This second approach has considerable advantages. The best one is that a programmer seeing their work as just taking data D and getting it to D’ is no longer restricted by their finite Bag O’Tricks. Although they can permute their tricks endlessly, they are still heavily restricted from solving particular problems correctly. But a transformation from what is essentially one data-structure to another is a well-defined problem. There may be some sub-algorithmic issues involved in the transformation, but once broken down into discrete pieces, figuring out the code or researching how to do it properly are very tangible activities. So the programmers are in a good place to solve the system problems correctly, rather than just trying to endless combine tricks in the hopes that most issues go away.

Another major advantage is that a data perspective on the code allows for easy and natural optimizations. The programmer is no longer combining pieces, which often throw the data through unwanted gyrations. Instead the data goes directly from point A to point B. It’s a straight line from one format to another. As well, the programmer can widen their scope from just a localized problem all the way up to ‘every use’ of a particular type of data, anywhere in the system. This opens up huge possibilities for macro-optimizations that generally provide huge boasts to the overall performance.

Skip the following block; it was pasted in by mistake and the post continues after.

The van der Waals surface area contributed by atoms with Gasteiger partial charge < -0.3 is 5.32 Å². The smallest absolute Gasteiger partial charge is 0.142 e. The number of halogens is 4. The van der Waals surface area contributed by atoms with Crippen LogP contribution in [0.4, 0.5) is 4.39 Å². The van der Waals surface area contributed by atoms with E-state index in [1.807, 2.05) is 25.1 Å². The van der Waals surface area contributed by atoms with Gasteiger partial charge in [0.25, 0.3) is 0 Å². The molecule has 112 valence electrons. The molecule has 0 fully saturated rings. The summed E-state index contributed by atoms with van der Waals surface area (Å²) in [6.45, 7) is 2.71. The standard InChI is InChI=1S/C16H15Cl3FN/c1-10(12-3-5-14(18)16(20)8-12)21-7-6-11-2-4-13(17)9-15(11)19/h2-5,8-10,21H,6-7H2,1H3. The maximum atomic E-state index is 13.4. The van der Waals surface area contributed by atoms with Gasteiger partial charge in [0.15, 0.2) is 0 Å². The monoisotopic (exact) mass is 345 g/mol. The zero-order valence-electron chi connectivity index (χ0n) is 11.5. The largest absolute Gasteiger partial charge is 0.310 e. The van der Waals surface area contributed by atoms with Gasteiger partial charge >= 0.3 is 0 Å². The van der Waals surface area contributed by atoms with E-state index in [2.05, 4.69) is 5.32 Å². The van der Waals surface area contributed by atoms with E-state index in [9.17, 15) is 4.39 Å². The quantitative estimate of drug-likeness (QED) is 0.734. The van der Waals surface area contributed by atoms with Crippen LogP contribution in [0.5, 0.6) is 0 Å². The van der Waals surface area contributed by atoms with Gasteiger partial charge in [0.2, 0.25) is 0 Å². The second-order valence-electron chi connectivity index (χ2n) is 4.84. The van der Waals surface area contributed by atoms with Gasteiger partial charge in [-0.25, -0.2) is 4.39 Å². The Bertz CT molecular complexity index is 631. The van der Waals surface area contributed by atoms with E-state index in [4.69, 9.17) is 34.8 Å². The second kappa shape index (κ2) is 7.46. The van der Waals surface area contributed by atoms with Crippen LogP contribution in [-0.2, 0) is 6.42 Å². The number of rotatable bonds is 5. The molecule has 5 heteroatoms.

One common difficulty in software development is system upgrades. The code upgrades really easily, you just replace a block you don’t like with a block that you do. Data however, is a major pain. Upgrades force merges, backfilling and endless restructuring. If you are initially focused on the code then the upgrade problem gets ignored, where it quietly grows and becomes dangerous. Focusing on the data however brings it front and center. It becomes just another sub-problem of moving the data from one place to another, but this time across versions rather than just inside of the system. It makes tackling a big upgrade problem no worse than any other aspect of the system.